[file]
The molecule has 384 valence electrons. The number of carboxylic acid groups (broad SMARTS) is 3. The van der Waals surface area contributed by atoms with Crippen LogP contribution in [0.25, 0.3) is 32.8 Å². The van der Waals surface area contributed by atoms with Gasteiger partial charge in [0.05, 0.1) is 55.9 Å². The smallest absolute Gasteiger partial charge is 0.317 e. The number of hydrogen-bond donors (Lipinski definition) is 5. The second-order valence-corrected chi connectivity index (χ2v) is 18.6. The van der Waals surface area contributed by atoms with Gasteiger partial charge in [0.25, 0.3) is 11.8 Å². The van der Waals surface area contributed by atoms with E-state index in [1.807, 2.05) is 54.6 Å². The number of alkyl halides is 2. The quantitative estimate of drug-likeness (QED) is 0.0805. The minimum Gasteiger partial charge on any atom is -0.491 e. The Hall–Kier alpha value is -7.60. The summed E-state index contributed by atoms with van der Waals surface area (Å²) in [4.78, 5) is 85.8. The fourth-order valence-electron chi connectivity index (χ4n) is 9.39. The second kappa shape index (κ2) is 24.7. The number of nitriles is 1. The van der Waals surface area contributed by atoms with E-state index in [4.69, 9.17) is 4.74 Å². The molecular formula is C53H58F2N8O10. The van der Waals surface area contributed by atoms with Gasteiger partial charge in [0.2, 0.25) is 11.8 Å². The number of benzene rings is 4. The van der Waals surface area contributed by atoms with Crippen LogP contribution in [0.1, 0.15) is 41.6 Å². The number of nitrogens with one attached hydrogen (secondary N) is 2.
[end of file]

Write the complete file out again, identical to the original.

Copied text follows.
The molecule has 384 valence electrons. The number of carboxylic acid groups (broad SMARTS) is 3. The van der Waals surface area contributed by atoms with Crippen LogP contribution in [0.25, 0.3) is 32.8 Å². The van der Waals surface area contributed by atoms with Gasteiger partial charge in [0.05, 0.1) is 55.9 Å². The smallest absolute Gasteiger partial charge is 0.317 e. The number of hydrogen-bond donors (Lipinski definition) is 5. The second-order valence-corrected chi connectivity index (χ2v) is 18.6. The van der Waals surface area contributed by atoms with Gasteiger partial charge in [0.25, 0.3) is 11.8 Å². The van der Waals surface area contributed by atoms with E-state index in [1.807, 2.05) is 54.6 Å². The number of alkyl halides is 2. The quantitative estimate of drug-likeness (QED) is 0.0805. The minimum Gasteiger partial charge on any atom is -0.491 e. The Hall–Kier alpha value is -7.60. The summed E-state index contributed by atoms with van der Waals surface area (Å²) in [4.78, 5) is 85.8. The fourth-order valence-electron chi connectivity index (χ4n) is 9.39. The second kappa shape index (κ2) is 24.7. The number of nitriles is 1. The van der Waals surface area contributed by atoms with E-state index in [4.69, 9.17) is 4.74 Å². The molecular formula is C53H58F2N8O10. The van der Waals surface area contributed by atoms with Gasteiger partial charge in [0.2, 0.25) is 11.8 Å². The number of benzene rings is 4. The van der Waals surface area contributed by atoms with Crippen LogP contribution in [0.1, 0.15) is 41.6 Å². The number of nitrogens with one attached hydrogen (secondary N) is 2.